Following the New Jersey Supreme Court's analyses in Harris and Muhammad, this Court predicts that, even assuming the existence of some elements of procedural unconscionability in the first three Rudbart factors, the New Jersey Supreme Court would find that the Agreement at issue in this case is not unenforceable on those grounds, and that its disputed arbitration clause must be examined with respect to the fourth factor, the public interest.
(2) The Fourth Rudbart Factor: The Public Interest
In Delta Funding Corp. v. Harris and Muhammad v. County Bank of Rehoboth Beach, the New Jersey Supreme Court examined two elements of the arbitration clauses at issue when conducting its public interest analysis: a fee-shifting provision and a class-action waiver.
i. Fee-Shifting Provision
In Harris, the New Jersey Supreme Court considered the fee-shifting provisions of an arbitration agreement that allowed an arbitrator to ultimately place the costs of arbitration, appeal, and attorneys' fees on a consumer -- even when the consumer is the prevailing party, and despite the existence of New Jersey statutory rights that allow the prevailing party in such actions to recover costs and attorneys' fees. Harris at 41-46. The Harris court held that these fee-shifting provisions create a "substantial and unreasonable deterrent to the vindication of the statutory rights" of the consumer, Harris at 43, and that such deterrence is contrary to the public interest, which was the dispositive factor of its Rudbart analysis. Harris at 40-1. It found such provisions to be unconscionable, unenforceable, and severable from the arbitration agreement.
The arbitration clause in this case contains the following language regarding fees:
Each party will bear the expense of the fees and costs of that party's attorneys, experts, witnesses, documents, and other expenses, regardless of which party prevails, for arbitration and any appeal (as permitted below), except that the arbitrator shall apply any applicable law in determining whether a party should recover any or all fees and costs from another party." (Demczak Aff. Ex. F; Cohen Opp. 8.)
Because the fee-shifting language in this clause is limited by the "any applicable law" language, the arbitrator does not have "unfettered discretion to allocate the entire cost of arbitration to a consumer" when a prevailing consumer has a statutory right to recover costs and attorneys' fees. Harris at 41. Rather, a prevailing consumer is entitled to recover fees and costs when permitted by applicable law. Moreover, Cohen does not even contend that the possibility of fee-shifting deterred her from defending the claim.*fn11 Accordingly, this Court predicts that the New Jersey Supreme Court would find that this fee-shifting language is not contrary to New Jersey public policy and does not render the arbitration clause unenforceable. Harris at 47.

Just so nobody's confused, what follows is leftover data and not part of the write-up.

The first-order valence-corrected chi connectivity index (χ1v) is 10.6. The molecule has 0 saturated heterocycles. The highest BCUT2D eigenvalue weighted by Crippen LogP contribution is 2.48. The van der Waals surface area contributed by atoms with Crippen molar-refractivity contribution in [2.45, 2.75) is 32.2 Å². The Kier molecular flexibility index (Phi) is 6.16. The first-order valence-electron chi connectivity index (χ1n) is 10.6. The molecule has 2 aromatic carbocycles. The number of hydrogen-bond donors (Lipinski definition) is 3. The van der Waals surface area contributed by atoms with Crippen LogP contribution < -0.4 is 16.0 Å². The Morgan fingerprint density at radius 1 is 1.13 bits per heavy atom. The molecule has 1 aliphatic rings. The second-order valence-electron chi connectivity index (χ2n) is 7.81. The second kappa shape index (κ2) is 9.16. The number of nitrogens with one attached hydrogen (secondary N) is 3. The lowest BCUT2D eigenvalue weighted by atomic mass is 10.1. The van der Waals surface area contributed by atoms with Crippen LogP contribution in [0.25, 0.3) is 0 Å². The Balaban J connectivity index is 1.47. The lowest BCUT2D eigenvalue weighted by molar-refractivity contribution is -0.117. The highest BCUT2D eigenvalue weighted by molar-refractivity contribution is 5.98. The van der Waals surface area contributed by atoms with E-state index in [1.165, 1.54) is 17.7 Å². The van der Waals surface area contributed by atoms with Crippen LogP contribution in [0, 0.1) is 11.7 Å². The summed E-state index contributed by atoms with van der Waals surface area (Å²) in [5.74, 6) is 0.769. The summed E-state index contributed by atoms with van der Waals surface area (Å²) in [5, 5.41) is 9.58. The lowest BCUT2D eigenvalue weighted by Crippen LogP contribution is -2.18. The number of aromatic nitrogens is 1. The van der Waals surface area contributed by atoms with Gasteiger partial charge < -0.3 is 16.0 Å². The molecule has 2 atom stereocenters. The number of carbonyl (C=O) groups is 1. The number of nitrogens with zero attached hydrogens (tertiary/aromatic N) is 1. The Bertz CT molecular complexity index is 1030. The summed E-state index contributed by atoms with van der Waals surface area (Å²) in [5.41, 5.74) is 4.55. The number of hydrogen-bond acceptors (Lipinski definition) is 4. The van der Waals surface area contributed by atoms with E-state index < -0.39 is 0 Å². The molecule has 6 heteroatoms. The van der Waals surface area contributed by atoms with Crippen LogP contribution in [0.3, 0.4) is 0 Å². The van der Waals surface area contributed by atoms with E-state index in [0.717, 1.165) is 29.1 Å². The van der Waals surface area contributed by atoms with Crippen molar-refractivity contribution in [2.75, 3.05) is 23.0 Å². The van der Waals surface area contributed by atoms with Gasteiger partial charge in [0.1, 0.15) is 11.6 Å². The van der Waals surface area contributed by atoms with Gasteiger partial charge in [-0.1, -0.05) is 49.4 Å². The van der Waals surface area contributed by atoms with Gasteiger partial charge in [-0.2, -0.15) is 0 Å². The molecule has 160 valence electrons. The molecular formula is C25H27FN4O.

ii. Class-Action Waiver
In Muhammad, the New Jersey Supreme Court considered class-arbitration waivers found in consumer contracts of adhesion "in a setting in which disputes between the contracting parties predictably involve small amounts of damages," e.g., the setting of pay day loan contracts.
Muhammad at 20 (citation omitted) (emphasis in original). Because it is unlikely that each individual consumer would pursue her small claim in a separate action with the lender, financial entities would gain "an advantage which would be almost equivalent to closing the door to all small claimants." Muhammad at 20. The Muhammad court held that, in such circumstances, waiver of the right to class-wide action is contrary to the public interest, which was "the most important" Rudbart factor in its analysis. Muhammad at 19-20; Homa at 230-21. It found such waivers to be unconscionable and unenforceable. However, because it found the body of the agreement to be valid, the Muhammad court severed the infirm class-action waiver and remanded the agreement to the trial court for resolution. Muhammad at 26-27.
The arbitration clause in this case contains such a class-action waiver: